There are people who aren’t satisfied with the chance to write letters to the editor, participate in public meetings, or in other ways make their views known in a civilized manner when they encounter views that they oppose.
There are people who make threats or commit violence or murder, when they encounter statements that they oppose.
We experience that here at Jyllands-Posten, as did the 12 cartoonists who last September gave their view on how each of them sees the prophet Mohammed, and still have to live in fear every single day. Despite the fact that the previously mentioned Ellemann-Jensen on several occasions has tried to ridicule this threat, the fact is that the Police Intelligence Service still has to monitor and evaluate the safety of the cartoonists. Middle Eastern psychopaths regularly issues fatwas against them, and neither they nor the Police Intelligence Service can ignore the possibility that one or more local psychos will try to follow up on the threats.
The crime of the cartoonists is that they, in full compliance with Danish law, Danish Press Ethics, and Danish newspaper tradition, were doing their job.
The Social Liberal politician Naser Khader and several other politicians and ministers have to live with daily police protection because of loose maniacs who don’t want to limit themselves to words when they try to argue.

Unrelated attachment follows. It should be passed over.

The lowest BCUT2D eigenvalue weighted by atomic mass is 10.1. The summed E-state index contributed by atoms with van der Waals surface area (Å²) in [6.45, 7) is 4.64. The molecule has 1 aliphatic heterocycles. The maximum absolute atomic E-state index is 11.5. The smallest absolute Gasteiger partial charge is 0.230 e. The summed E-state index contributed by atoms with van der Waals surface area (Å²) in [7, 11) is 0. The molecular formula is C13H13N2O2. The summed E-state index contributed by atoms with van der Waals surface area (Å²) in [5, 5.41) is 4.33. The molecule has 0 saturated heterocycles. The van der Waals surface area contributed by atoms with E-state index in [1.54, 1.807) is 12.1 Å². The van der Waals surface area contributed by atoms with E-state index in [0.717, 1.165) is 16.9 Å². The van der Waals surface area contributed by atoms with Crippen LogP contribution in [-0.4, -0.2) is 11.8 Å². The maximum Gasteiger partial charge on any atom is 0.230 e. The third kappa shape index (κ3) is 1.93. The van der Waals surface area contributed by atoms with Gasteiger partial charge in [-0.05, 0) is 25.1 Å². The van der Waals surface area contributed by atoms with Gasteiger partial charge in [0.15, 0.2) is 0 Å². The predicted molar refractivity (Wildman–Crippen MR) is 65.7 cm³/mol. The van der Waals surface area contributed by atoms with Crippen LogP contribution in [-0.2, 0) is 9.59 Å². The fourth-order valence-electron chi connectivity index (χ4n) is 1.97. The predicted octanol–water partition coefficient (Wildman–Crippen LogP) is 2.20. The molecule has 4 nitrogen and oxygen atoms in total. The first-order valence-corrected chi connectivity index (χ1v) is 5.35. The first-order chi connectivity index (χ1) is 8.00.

Even so, these confused beings — none mentioned, none forgotten — say that freedom of speech isn’t and never was threatened in this country.
Everybody who has the ability and the will to open their eyes and engage their brain will see the self-censorship clearly: A Music CD was cancelled, because the artist on the cover appears in a burka; a conference leaflet was withdrawn for fear of offending Muslims; Banedanmark (a railway company — ed) removed a poster of a book about Islam; a theater cancelled a performance by an artist critical of Islam, Maribo Revyen (a comedy show –ed) cancelled a sketch which might have been considered offensive to Muslims, Kåre Bluitgen’s book, which was the thing that started it all, will not be on the shelves of school libraries, and a picture of a black butcher with two pigs was banned from a photo competition. And as if that weren’t enough, bishops in the Danish People’s Church (the state church –ed) want to edit the Augsburg Declaration of Faith, because it promotes Christianity at the expense of Islam. The rhetoric about “condemning the Mohammedans and their ilk” is rather tame compared to what you’ll see from the other camp.